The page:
Hi, everyone! It’s time for the yearly winter solstice post! *This post was originally published on 12/21/2013 but is being reposted below with a few updates*

No matter what our spiritual beliefs, or what part of the world we live in, we all share the turning of the sun on the solstices. Today is Winter Solstice here in the Northern Hemisphere, or as it’s more commonly known, the first day of winter.

The Winter Solstice marks the shortest day of the year and the longest night, the beginning of winter when the earth is tilted the furthest from the sun. But it also marks the return of the sun. After this night, the days will begin to get longer and we’ll have the opportunity for a new beginning. The Winter Solstice has been celebrated since ancient times by various groups of people, and many of these celebrations have become linked to a variety of religious practices. Many of the Christian traditions around Christmas, for example, have been adapted from those traditional practiced by these people groups.

The Winter Solstice is a natural time for letting go and saying farewell. It’s the perfect time to release your resentments and regrets into the darkness, knowing they will be transformed with the return of the light. Renew your visions for the new year and remember that it is important not to judge yourself by “success” or “failure” in this past year but by the true quality of how you lived your life and whether you were a good influence on your world.

In the coming year, try to create enriching experiences for yourself and continue to look forward. See this as an opportunity to shape your life more positively, with awareness and intention. Dedicate all of your happy, joyful experiences to every living being that is able to share that good energy, and dedicate all of your painful, difficult experiences to uplifting yourself and others.

The Winter Solstice is a time to honor death and rebirth, the passing of the old and the slow emergence of the new. During this time, we should be helping one another through the dark, sharing with the less fortunate and being thankful for our past blessings and for future prosperity. Honor the natural cycles of our world. All of this is the spirit of the solstice, the season I celebrate.

Celebration Ideas

This year for the winter solstice, I will be lighting some candles and reflecting on all of the things I’m grateful for from the past year. I will also be letting go of all the resentments and negativity that I’m holding. All of us who have lived through 2020 can probably agree that this could be a really helpful step for preventing so much negativity in the coming year. I want 2021 to look so much different and to be so much better, not just for me, but for the world, especially in light of this awful pandemic we’ve all experienced. So this is what I will reflect on tonight with my candles. If you’re interested in doing the same, it’s really easy.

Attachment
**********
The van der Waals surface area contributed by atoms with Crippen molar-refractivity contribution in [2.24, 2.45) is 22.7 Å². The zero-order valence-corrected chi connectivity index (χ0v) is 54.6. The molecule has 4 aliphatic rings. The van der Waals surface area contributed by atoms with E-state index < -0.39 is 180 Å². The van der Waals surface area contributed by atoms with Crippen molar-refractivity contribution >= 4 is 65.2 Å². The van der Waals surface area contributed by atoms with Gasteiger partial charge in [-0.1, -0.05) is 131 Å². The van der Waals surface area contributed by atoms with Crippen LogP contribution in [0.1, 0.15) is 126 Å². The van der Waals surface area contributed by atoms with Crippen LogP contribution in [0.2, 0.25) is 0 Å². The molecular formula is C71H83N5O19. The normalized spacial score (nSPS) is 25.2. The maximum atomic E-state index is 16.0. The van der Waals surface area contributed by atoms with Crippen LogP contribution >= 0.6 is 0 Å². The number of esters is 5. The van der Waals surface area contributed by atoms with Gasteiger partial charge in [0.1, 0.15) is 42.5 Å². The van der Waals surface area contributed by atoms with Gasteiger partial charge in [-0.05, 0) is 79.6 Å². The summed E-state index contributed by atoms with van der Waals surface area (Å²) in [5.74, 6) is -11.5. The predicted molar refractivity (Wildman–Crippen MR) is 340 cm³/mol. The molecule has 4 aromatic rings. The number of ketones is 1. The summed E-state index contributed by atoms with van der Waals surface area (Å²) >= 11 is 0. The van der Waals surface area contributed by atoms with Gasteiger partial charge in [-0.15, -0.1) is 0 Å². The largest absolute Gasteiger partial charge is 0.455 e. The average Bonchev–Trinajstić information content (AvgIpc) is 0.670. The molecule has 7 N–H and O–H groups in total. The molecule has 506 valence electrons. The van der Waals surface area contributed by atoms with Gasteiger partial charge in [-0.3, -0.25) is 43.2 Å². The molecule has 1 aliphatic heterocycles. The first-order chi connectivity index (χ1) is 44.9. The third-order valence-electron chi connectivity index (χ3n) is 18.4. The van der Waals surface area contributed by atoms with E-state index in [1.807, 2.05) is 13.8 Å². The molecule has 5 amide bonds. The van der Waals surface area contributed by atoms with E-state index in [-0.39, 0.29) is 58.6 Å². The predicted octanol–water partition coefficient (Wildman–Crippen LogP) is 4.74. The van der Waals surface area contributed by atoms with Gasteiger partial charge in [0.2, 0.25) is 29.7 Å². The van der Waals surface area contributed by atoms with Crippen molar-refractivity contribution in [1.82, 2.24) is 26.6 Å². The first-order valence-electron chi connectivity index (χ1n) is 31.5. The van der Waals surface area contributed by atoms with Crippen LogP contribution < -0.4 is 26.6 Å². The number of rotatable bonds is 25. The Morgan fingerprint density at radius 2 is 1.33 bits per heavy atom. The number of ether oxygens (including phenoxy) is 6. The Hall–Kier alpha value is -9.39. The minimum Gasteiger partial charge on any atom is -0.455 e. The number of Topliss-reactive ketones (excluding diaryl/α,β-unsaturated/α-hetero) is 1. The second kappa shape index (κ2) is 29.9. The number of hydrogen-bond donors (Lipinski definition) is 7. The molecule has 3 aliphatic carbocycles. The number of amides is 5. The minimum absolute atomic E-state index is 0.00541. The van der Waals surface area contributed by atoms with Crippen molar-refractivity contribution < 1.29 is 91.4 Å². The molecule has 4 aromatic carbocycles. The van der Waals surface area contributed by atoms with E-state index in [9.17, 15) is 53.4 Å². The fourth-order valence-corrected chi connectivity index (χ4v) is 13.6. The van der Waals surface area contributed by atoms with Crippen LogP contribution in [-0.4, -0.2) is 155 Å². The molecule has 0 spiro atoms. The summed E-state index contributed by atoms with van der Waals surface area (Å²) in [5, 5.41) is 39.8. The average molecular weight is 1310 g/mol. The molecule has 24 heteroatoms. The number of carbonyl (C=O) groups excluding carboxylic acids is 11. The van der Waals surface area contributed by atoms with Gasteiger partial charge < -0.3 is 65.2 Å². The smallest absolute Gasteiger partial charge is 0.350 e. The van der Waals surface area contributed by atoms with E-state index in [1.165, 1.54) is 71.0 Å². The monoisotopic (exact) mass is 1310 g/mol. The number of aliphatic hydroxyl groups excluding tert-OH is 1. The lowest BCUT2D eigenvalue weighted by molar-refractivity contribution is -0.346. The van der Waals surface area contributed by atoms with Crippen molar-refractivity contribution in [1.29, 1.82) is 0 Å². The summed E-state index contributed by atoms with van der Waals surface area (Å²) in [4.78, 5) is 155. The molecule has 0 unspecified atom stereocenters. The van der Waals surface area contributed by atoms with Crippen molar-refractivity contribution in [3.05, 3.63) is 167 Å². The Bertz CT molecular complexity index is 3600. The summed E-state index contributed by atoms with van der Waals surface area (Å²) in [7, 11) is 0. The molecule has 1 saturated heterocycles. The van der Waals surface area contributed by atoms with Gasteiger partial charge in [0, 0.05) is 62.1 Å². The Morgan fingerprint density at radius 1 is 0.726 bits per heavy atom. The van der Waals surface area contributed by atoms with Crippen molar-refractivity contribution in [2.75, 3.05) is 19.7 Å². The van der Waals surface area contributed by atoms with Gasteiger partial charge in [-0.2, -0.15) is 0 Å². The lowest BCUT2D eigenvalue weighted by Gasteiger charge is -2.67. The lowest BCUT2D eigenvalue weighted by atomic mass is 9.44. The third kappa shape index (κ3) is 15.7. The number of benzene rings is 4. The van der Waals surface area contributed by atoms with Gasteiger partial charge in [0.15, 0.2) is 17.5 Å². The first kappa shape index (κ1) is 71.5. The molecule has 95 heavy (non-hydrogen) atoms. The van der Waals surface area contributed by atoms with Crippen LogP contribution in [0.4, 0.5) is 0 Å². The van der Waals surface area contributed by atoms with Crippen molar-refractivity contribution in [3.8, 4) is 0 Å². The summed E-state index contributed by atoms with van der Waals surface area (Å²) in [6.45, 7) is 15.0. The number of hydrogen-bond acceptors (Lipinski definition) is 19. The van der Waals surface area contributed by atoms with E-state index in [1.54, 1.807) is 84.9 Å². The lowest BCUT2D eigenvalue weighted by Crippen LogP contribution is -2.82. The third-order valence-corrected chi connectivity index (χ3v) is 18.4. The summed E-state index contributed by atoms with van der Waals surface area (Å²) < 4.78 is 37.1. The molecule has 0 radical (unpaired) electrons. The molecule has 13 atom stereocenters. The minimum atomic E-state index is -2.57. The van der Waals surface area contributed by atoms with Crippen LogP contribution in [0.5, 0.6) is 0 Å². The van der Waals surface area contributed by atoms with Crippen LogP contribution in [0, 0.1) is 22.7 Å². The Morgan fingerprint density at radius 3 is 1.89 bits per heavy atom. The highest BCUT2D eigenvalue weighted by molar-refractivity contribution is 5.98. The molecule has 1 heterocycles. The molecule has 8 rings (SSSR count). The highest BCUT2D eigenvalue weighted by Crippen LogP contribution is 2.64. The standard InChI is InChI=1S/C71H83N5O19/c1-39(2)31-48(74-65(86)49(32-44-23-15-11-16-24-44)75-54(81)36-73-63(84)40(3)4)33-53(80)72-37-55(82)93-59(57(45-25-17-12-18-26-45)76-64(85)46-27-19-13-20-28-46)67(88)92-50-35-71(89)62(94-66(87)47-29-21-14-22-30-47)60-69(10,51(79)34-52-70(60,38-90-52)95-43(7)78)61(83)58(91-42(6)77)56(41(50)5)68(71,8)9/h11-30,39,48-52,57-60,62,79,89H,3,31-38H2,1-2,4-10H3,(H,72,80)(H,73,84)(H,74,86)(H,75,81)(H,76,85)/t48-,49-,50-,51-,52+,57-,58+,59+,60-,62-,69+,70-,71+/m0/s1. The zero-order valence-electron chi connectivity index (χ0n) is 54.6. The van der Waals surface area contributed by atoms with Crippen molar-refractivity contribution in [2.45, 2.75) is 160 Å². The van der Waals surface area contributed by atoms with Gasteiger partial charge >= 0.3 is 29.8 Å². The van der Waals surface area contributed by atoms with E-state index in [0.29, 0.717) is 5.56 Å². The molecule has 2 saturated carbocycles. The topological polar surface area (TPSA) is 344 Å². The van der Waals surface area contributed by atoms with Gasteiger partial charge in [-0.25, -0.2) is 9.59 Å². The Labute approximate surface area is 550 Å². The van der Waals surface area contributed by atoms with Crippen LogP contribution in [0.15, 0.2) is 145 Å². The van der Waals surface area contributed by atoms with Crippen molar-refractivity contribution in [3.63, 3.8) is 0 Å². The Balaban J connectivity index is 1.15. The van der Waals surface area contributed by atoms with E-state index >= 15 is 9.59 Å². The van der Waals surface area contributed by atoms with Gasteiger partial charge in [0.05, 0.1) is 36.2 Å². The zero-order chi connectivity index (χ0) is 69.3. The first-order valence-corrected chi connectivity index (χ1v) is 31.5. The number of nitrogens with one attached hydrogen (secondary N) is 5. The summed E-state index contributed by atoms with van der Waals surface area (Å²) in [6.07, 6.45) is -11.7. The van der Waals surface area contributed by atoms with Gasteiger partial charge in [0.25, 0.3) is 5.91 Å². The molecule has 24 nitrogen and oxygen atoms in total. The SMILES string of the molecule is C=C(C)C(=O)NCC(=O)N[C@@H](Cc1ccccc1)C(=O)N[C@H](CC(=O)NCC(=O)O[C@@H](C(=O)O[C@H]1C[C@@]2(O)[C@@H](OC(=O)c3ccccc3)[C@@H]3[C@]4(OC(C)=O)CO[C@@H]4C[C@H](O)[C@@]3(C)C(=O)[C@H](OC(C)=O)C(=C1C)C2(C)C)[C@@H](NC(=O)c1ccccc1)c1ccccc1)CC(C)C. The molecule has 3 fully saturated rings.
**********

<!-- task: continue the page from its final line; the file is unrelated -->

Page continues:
Here’s what I’m going to do:

  • Write down my resentments and regrets from this past year on a post-it note
  • Write down my visions and/or resolutions for the new year on another post-it note
  • Quietly reflect on the negative note, and then let all of those feelings go by  burning the note with the flame of a candle.
  • As I burn the note, I’ll begin to focus on the positive visions I’ve written for a new year and make a promise to myself that I will try to create enriching experiences and do all that I can to positively shape my life in the coming year.

Celebrating the solstice is very easy, even if you’ve never done it before or are just starting out in this journey. Here are a few other ideas:

  • Greet the sun at dawn on solstice morning by ringing bells.
  • Create rituals, have a feast with friends (pot-luck style is great), and participate in a gift exchange
  • Create your own family tradition by gathering in a circle around candles. Each person can light a candle and talk about something they’re grateful for or something they wish for another person in the coming year.
  • If celebrating with others, gather around a bonfire and have each person state what they would like to give up about the past and what they envision for the future.
  • Lighting candles: Light a new candle representing each of the twelve months on the 12 days leading up to the solstice. Then light a center candle on solstice day, representing the return of the light.
  • Contribute to wellness on the planet: donate food or clothing, meditate for world peace, or make a pledge to do some form of good in the coming year and then follow through.

Creating a meaningful celebration of winter solstice can help us cultivate a deeper connection to nature and family and all the things that matter most to us.

Happy Winter Solstice, everyone!